Only a couple of blogworthy things at the moment, though. First, I briefly attended an anti-Bush demonstration in Glasgow. Even at my healthiest I'm not much of a protester -- so you should not be too surprised to learn that I did not (a) march through rush-hour traffic filled streets, (b) carry a placard or a sign with some sort of witty sexual innuendo referencing 'Bush', or (c) spend 50p on a tiny peace button. Oh, and I did not (d) participate in the particularly vile chant 'Who let the bombs out? Bush Bush Bush Bush!' You, my friends, know that there is no love lost between me and my country's leader, and I certainly didn't take offense at the personal attacks on him; but at the same time, most of the chants and such all seemed a bit too youthfully exuberant and naive -- they with their Che Guevara t-shirts purchased no doubt from the local alterna-shop conveniently located next to Ann Summers -- but more importantly, utterly uncreative. If I see one more effigy of Bush dressed like a Taliban cleric, I think I might just vote for him out of good ol' American spite. (Okay, maybe not.) But hey, kudos to the hundreds of pensioners I saw in the crowd. Genial, dignified, and intelligently earnest . . . good on ya. Protests are as much about public relations as they are about making the disempowered discontents feel good about themselves and reinforce their conviction that they aren't the only person pissed off about something. You get enough grey heads with money in those marches, and you have something that really sells to the masses -- well, obviously, not just grey heads, otherwise church attendance would be through the roof in Europe.

I waded through the sea of people and menacing-looking police horses, and made it back to the flat just in time to watch Scotland get the shit kicked out of them by Holland in the away leg of their Euro 2004 playoff, during which a valuable lesson was learned. I.e., watching an ugly 6-0 loss is made even uglier when your girlfriend, due to her allegiance to the lowlands of Europe, is, after each goal, pointing at you from the middle of the living room while slightly squatted, like a sumo wrestler ready to pounce, and bellowing in a demonic tenor: 'You knew it, Bitch!'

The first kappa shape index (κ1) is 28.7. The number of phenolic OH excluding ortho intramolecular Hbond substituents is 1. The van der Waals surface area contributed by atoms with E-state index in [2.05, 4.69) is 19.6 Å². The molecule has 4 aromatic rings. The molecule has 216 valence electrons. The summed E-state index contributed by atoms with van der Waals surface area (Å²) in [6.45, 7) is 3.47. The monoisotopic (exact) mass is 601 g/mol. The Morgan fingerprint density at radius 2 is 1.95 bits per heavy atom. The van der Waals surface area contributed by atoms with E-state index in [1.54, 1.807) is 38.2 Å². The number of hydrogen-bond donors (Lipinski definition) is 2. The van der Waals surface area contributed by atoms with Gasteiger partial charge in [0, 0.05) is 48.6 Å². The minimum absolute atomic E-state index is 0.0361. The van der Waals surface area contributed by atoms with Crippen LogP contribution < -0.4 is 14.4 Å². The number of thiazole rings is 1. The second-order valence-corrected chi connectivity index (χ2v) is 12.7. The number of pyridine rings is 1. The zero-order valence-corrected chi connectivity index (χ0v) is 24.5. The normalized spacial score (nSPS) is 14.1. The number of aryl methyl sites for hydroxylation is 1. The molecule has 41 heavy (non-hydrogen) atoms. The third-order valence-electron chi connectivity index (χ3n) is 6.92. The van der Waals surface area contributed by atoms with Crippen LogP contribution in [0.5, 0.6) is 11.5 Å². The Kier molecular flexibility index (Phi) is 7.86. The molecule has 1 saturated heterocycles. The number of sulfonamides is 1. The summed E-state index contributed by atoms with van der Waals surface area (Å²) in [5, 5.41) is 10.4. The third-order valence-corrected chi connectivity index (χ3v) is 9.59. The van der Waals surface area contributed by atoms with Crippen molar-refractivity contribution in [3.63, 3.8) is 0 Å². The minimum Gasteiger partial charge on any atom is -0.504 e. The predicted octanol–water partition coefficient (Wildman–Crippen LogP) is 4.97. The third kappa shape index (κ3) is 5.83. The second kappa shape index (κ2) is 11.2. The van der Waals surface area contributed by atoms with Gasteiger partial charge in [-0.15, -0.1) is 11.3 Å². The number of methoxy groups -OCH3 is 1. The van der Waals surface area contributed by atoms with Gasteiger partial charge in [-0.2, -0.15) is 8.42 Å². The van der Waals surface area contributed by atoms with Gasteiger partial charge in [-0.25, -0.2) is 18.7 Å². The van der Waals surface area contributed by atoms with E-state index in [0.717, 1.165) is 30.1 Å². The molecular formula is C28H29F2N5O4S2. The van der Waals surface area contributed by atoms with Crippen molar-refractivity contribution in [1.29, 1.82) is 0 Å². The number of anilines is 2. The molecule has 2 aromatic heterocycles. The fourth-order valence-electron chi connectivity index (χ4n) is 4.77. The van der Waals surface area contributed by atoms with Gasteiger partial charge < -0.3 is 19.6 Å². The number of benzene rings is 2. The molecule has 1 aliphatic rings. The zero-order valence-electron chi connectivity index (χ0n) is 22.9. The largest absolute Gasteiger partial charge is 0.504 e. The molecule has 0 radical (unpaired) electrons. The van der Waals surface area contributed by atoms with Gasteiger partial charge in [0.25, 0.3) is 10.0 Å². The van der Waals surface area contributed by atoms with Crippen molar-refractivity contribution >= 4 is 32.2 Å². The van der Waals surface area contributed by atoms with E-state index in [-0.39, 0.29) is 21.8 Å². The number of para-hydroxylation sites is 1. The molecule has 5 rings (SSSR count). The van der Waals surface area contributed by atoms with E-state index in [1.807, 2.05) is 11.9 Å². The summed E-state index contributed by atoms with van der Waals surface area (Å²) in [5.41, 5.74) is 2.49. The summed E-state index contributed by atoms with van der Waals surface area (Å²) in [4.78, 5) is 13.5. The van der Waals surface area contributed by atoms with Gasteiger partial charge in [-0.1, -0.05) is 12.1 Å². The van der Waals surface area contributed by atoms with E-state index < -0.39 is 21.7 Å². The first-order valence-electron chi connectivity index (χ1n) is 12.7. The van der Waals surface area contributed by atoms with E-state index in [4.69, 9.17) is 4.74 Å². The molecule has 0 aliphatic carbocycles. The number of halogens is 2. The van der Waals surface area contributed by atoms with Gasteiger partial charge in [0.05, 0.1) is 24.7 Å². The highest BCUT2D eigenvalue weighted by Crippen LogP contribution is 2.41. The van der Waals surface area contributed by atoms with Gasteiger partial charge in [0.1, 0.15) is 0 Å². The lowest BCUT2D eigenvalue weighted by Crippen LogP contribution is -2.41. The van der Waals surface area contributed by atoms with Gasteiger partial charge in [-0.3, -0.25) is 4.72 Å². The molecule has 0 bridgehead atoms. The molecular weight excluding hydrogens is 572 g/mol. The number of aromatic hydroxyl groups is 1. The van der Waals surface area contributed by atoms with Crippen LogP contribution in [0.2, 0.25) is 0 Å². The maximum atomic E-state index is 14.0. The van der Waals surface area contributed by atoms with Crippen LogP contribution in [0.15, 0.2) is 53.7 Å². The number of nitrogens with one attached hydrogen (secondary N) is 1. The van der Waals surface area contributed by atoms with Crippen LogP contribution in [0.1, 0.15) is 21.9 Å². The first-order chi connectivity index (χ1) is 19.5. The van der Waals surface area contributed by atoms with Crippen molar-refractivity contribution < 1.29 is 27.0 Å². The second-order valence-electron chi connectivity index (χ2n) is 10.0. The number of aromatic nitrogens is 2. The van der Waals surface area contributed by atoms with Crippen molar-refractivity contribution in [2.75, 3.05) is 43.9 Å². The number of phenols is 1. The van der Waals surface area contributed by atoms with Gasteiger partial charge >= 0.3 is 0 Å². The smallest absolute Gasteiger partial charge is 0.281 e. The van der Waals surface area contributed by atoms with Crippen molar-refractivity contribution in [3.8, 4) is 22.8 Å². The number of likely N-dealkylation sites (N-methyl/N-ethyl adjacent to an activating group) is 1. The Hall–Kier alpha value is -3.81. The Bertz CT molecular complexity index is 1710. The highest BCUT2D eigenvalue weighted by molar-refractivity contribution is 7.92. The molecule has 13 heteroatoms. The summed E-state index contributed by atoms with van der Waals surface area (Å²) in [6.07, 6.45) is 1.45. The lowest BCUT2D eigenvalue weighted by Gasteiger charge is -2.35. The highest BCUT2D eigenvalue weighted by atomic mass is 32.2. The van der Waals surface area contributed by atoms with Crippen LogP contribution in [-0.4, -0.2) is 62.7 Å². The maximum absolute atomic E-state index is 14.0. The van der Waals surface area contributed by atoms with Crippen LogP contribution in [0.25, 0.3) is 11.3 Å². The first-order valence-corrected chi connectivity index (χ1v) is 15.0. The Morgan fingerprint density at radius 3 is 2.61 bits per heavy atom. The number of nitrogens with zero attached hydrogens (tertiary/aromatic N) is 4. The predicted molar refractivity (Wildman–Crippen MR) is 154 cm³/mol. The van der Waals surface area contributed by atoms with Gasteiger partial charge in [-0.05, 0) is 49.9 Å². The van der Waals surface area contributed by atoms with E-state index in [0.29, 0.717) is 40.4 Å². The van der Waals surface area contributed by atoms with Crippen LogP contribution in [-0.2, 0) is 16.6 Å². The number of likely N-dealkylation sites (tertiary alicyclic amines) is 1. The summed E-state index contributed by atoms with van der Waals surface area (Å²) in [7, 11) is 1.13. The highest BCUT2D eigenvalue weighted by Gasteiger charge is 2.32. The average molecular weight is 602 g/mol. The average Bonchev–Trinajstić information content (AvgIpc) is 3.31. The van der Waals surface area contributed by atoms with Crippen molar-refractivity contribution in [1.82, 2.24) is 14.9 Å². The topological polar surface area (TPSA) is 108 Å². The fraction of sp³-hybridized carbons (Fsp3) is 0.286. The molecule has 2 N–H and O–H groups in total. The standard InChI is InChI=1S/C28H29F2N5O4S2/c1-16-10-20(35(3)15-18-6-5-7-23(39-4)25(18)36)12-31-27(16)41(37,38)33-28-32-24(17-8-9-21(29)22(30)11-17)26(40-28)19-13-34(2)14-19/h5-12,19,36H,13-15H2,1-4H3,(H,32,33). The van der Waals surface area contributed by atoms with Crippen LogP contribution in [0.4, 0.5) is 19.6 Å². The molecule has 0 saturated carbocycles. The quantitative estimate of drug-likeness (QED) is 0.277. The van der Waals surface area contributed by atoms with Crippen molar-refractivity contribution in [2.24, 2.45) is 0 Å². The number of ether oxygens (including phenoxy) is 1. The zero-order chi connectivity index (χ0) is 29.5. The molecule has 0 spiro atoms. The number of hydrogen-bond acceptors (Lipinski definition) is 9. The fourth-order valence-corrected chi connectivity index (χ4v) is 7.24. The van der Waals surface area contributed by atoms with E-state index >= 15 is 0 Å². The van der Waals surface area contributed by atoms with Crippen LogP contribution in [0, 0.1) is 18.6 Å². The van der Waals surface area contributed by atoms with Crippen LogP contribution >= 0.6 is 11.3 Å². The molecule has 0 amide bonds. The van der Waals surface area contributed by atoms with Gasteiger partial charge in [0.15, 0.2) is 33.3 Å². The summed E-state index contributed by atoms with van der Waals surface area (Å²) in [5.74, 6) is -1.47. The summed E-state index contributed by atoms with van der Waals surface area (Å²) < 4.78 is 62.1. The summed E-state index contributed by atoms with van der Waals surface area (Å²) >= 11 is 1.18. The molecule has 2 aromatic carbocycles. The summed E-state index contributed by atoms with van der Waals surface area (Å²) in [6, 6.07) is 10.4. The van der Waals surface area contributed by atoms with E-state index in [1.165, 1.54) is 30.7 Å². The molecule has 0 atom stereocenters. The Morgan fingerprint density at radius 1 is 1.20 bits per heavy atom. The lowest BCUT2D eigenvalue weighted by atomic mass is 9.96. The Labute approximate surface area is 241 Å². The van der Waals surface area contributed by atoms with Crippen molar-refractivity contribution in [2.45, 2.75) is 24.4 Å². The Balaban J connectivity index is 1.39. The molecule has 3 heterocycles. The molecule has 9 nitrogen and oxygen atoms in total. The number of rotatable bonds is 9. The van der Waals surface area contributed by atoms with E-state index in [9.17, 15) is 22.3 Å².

Nevertheless, my quiet life of domesticity returned, more or less intact, by watching a couple more episodes of 24 (season one). I'm really late on this particular bandwagon, but such is life when you don't have a television for nearly two years. Mindless fun, that 24 -- if you can get beyond those gaping chasms of disbelief it inevitably evokes.

Oh, and lastly, (and yes, I know this is a complete non sequitur, as it has nothing to do with me, but aren't you happy to know that blogging hasn't made me into a complete narcissist? doesn't that make me the coolest, best blogger of the bunch?), rejoice with me, in the imminent return of Berkeley Breathed to America's cartoon pages. And while you're rejoicing, relish the caustic wit that Jim Davis only wishes his Garfield-writers could muster. Don't let your paper get away with not running 'Opus' . . . make some noise if you don't see it on Sunday.

Thursday, November 13, 2003

No Blood No Foul?

Fijians Say Sorry For Cannibalism

The Australian relatives of a British missionary killed and eaten by Fijian villagers 136 years ago thought two apologies were enough.

But yesterday they got a third, in the form of an elaborate ceremony attended by the Fijian prime minister, as villagers strived to lift a curse they say began with their ancestors' cannibalist crime.

The Reverend Thomas Baker was killed in 1867 at Nabutautau, a remote community high in the hills of the South Pacific island of Viti Levu.

[. . .]

Yesterday, they offered cows, specially woven mats and 30 rare carved sperm whale teeth known as tabua to 10 Australian descendants of Baker, a Wesleyan missionary.

In related news that isn't true at all, not in the slightest, not a word of it, Jews worldwide have begun deliberations as to whether the Christians, especially those who haven't been eaten by Fijians, are right about their culpability in that whole crucifixion of Jesus debacle of old. 'It's really been horrible public relations if nothing else,' Rabbi Yulli did not say.

Oh, but buck up, all you wrathful Christians out there. Take it from the Fijians, your vengeful God's still got a bit of spite in him. Don't you, Big Guy?